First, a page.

'Shock Trauma' to Help Train Dental Students, Residents
The University of Maryland's School of Dentistry has teamed up with the University of Maryland R Adams Cowley Shock Trauma Center for training future dentists to respond efficiently and effectively to life-threatening medical emergencies in a dental setting.
Medical training is a growing trend in dental education in the United States since the early 1990s.
To enhance the School of Dentistry's current course work in prevention and management of medical emergencies, the School has added a partnership with the center known worldwide as simply 'Shock Trauma.' "It is a pioneer of trauma care and is dedicated to treating the critically sick and severely injured with groundbreaking research and innovative medical procedures with one goal in mind, to save lives," says Thomas Grissom, MD, FCCM, associate professor of anesthesiology at the School of Medicine.
'Sim Man,' a computerized, life-size human simulation mannequin utilized by Shock Trauma will be part of the dental training, according to Gary Hack, DDS, director of clinical simulation at the School of Dentistry.
Sim Man, made by the Laerdal Medical Corp., electronically responds to treatments. The mannequin actually talks back to attending health care professionals, offers pulse and blood pressure rates, responds to cardiopulmonary resuscitation (CPR), simulates lung function, and has other features like those of a live patient in a dental chair, including becoming cyanotic, wheezing, or exhibiting pupillary responses.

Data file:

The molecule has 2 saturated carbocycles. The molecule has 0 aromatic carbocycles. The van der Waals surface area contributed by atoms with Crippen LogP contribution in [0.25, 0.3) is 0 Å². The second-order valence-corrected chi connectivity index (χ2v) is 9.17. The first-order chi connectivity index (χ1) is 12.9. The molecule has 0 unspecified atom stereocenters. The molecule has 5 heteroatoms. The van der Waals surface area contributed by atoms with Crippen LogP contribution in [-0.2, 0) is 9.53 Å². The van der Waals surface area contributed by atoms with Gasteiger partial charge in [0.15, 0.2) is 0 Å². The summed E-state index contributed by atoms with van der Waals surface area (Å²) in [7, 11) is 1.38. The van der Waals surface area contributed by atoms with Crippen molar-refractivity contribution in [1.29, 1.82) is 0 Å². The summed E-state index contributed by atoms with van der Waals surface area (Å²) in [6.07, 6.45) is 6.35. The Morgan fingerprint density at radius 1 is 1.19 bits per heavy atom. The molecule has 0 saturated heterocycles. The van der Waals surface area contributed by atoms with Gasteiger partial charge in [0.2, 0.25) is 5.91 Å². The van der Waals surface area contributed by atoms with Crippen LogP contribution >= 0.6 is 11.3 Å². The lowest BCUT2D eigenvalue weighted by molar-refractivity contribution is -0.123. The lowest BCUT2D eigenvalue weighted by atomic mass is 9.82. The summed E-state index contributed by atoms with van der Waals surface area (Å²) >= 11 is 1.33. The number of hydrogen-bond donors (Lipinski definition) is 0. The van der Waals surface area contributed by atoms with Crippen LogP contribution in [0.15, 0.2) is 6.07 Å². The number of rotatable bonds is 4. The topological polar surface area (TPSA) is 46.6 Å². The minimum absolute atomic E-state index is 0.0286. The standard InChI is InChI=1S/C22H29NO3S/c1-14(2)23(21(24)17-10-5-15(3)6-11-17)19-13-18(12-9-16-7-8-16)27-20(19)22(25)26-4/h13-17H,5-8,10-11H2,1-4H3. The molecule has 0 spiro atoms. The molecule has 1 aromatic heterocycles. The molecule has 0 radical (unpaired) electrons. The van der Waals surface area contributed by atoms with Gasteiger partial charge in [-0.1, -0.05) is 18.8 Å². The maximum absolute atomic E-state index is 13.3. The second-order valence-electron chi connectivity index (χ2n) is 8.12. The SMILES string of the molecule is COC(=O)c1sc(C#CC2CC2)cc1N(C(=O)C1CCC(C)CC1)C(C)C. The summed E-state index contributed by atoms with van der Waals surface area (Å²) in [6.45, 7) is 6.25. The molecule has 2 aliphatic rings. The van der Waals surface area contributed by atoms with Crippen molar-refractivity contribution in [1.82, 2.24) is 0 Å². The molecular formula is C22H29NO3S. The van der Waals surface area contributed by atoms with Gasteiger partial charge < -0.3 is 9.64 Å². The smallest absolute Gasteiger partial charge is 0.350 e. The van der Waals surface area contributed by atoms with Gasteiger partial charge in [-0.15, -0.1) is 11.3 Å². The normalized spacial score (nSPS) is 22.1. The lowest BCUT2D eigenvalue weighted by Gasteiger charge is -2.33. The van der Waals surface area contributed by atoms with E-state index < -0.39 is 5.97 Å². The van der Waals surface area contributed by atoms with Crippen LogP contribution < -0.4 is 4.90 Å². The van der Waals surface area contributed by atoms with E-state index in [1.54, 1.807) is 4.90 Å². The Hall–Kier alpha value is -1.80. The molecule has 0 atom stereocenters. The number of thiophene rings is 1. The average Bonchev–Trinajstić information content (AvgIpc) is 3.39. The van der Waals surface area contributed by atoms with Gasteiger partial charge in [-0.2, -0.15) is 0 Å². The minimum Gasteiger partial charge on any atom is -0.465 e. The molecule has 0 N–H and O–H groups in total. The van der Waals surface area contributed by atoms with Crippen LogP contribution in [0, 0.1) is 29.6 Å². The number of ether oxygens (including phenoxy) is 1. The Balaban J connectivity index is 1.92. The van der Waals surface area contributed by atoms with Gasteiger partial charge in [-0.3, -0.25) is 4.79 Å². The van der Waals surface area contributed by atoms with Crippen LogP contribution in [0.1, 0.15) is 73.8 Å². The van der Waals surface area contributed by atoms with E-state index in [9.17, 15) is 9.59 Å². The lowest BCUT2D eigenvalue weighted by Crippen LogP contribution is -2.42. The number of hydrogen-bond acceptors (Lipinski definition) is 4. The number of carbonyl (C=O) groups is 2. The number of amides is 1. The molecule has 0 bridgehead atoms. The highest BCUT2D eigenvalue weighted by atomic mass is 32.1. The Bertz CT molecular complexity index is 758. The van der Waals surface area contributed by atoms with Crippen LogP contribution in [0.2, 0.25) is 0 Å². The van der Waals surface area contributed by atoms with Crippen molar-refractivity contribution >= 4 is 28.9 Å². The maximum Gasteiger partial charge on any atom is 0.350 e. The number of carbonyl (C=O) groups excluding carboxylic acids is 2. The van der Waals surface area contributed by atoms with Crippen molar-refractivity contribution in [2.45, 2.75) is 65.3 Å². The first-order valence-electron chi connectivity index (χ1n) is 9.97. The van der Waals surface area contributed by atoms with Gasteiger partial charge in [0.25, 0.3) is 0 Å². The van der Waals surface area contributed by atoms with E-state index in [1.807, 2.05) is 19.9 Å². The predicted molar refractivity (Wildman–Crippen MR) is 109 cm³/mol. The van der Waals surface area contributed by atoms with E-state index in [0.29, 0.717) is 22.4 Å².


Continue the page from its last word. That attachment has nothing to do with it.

"This new program will dramatically improve our students' ability to respond to medical emergencies, and my hope is that we will be able to expand this program to include training on how to screen for diabetes," says Hack.
While a student or resident attends to a simulated emergency such as a heart attack on Sim Man, faculty instructors can monitor and change the mannequin's vital signs, which are displayed on standard monitors that are found in dental offices, via the computer. This control unit can access the depth and effectiveness of chest compressions being applied during CPR to the mannequin by the student, as well as pulse rate, blood pressure levels, and more.
Sim Man Piloted (See video)
Recently Grissom and Nedical School colleague John Blenko, MD, associate professor, Department of Anesthesiology, ran a pilot demonstration of Sim Man at the School of Dentistry just across Lombard St. Faculty of the Advanced Education in General Dentistry Program (AEGD) chose two dental residents, with no advance notice, to attend to Sim Man in a simulated medical emergency that occurred during a routine dental exam.
When Sim Man suddenly went into cardiac arrest, AEGD resident Sara Franz, DDS determined that he had no pulse and was not breathing. She started CPR. As Franz called for help, she attached an automated external defibrillator (AED) to Sim Man's chest.